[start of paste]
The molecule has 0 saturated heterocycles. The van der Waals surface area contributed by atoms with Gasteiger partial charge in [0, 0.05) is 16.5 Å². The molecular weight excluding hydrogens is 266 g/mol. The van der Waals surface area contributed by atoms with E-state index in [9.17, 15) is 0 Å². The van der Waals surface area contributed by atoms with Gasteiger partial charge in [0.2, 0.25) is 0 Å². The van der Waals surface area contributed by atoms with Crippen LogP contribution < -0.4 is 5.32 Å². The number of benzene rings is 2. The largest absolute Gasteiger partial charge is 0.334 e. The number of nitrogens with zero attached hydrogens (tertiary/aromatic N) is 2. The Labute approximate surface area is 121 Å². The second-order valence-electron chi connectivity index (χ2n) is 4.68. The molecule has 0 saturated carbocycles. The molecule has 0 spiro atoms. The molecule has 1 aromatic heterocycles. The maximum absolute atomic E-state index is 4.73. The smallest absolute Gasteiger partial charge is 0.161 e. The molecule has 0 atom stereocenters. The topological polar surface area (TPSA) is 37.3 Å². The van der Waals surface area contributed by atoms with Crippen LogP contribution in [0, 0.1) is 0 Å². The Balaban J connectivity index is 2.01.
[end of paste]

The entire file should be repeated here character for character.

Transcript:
The molecule has 0 saturated heterocycles. The van der Waals surface area contributed by atoms with Gasteiger partial charge in [0, 0.05) is 16.5 Å². The molecular weight excluding hydrogens is 266 g/mol. The van der Waals surface area contributed by atoms with E-state index in [9.17, 15) is 0 Å². The van der Waals surface area contributed by atoms with Gasteiger partial charge in [0.2, 0.25) is 0 Å². The van der Waals surface area contributed by atoms with Crippen LogP contribution < -0.4 is 5.32 Å². The number of benzene rings is 2. The largest absolute Gasteiger partial charge is 0.334 e. The number of nitrogens with zero attached hydrogens (tertiary/aromatic N) is 2. The Labute approximate surface area is 121 Å². The second-order valence-electron chi connectivity index (χ2n) is 4.68. The molecule has 0 saturated carbocycles. The molecule has 0 spiro atoms. The molecule has 1 aromatic heterocycles. The maximum absolute atomic E-state index is 4.73. The smallest absolute Gasteiger partial charge is 0.161 e. The molecule has 0 atom stereocenters. The topological polar surface area (TPSA) is 37.3 Å². The van der Waals surface area contributed by atoms with Crippen LogP contribution in [0, 0.1) is 0 Å². The Balaban J connectivity index is 2.01.